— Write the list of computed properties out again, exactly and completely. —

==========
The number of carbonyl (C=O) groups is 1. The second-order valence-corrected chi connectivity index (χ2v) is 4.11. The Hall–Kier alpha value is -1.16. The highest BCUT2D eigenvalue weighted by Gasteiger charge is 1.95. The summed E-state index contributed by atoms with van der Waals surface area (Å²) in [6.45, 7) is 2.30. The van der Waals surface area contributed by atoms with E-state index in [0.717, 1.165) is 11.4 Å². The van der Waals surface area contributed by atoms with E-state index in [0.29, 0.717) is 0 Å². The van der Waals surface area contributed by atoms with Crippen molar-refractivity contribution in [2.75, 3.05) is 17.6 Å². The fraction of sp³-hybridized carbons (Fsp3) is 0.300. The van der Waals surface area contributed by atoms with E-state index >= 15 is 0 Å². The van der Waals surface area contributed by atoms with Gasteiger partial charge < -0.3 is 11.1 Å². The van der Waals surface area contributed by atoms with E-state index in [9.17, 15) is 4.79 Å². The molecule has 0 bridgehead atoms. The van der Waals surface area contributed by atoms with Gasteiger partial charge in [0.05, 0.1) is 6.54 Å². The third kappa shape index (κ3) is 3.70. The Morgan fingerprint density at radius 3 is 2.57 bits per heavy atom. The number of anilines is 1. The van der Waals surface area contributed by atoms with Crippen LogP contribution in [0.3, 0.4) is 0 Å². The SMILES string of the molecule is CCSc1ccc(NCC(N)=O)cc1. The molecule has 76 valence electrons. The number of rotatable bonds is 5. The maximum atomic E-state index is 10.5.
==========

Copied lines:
The number of carbonyl (C=O) groups is 1. The second-order valence-corrected chi connectivity index (χ2v) is 4.11. The Hall–Kier alpha value is -1.16. The highest BCUT2D eigenvalue weighted by Gasteiger charge is 1.95. The summed E-state index contributed by atoms with van der Waals surface area (Å²) in [6.45, 7) is 2.30. The van der Waals surface area contributed by atoms with E-state index in [0.717, 1.165) is 11.4 Å². The van der Waals surface area contributed by atoms with E-state index in [0.29, 0.717) is 0 Å². The van der Waals surface area contributed by atoms with Crippen molar-refractivity contribution in [2.75, 3.05) is 17.6 Å². The fraction of sp³-hybridized carbons (Fsp3) is 0.300. The van der Waals surface area contributed by atoms with E-state index >= 15 is 0 Å². The van der Waals surface area contributed by atoms with Gasteiger partial charge < -0.3 is 11.1 Å². The van der Waals surface area contributed by atoms with E-state index in [9.17, 15) is 4.79 Å². The molecule has 0 bridgehead atoms. The van der Waals surface area contributed by atoms with Gasteiger partial charge in [0.05, 0.1) is 6.54 Å². The third kappa shape index (κ3) is 3.70. The Morgan fingerprint density at radius 3 is 2.57 bits per heavy atom. The number of anilines is 1. The van der Waals surface area contributed by atoms with Crippen LogP contribution in [0.3, 0.4) is 0 Å². The SMILES string of the molecule is CCSc1ccc(NCC(N)=O)cc1. The molecule has 76 valence electrons. The number of rotatable bonds is 5. The maximum atomic E-state index is 10.5.